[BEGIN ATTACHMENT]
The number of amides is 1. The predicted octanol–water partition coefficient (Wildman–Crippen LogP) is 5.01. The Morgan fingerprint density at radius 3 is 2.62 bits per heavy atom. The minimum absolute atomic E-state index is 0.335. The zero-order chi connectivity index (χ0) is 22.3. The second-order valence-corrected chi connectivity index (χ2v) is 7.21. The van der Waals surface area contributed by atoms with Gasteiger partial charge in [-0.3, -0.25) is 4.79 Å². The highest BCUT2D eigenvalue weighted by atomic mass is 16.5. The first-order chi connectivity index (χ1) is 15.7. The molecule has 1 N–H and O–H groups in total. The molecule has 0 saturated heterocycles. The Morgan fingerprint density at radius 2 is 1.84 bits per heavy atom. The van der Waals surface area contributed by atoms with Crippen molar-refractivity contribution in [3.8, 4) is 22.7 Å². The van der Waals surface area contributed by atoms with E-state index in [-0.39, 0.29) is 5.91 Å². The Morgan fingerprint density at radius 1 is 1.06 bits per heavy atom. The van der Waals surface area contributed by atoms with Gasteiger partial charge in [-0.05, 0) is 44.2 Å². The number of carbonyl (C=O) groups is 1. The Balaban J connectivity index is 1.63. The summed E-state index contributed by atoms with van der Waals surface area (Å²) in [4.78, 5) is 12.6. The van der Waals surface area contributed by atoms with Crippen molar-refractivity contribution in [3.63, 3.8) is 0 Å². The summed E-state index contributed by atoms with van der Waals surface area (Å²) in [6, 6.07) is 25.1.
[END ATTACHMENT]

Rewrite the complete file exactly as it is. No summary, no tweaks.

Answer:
The number of amides is 1. The predicted octanol–water partition coefficient (Wildman–Crippen LogP) is 5.01. The Morgan fingerprint density at radius 3 is 2.62 bits per heavy atom. The minimum absolute atomic E-state index is 0.335. The zero-order chi connectivity index (χ0) is 22.3. The second-order valence-corrected chi connectivity index (χ2v) is 7.21. The van der Waals surface area contributed by atoms with Gasteiger partial charge in [-0.3, -0.25) is 4.79 Å². The highest BCUT2D eigenvalue weighted by atomic mass is 16.5. The first-order chi connectivity index (χ1) is 15.7. The molecule has 1 N–H and O–H groups in total. The molecule has 0 saturated heterocycles. The Morgan fingerprint density at radius 2 is 1.84 bits per heavy atom. The van der Waals surface area contributed by atoms with Crippen molar-refractivity contribution in [3.8, 4) is 22.7 Å². The van der Waals surface area contributed by atoms with E-state index in [-0.39, 0.29) is 5.91 Å². The Morgan fingerprint density at radius 1 is 1.06 bits per heavy atom. The van der Waals surface area contributed by atoms with Gasteiger partial charge in [-0.05, 0) is 44.2 Å². The number of carbonyl (C=O) groups is 1. The Balaban J connectivity index is 1.63. The summed E-state index contributed by atoms with van der Waals surface area (Å²) in [4.78, 5) is 12.6. The van der Waals surface area contributed by atoms with Crippen molar-refractivity contribution in [3.63, 3.8) is 0 Å². The summed E-state index contributed by atoms with van der Waals surface area (Å²) in [6, 6.07) is 25.1.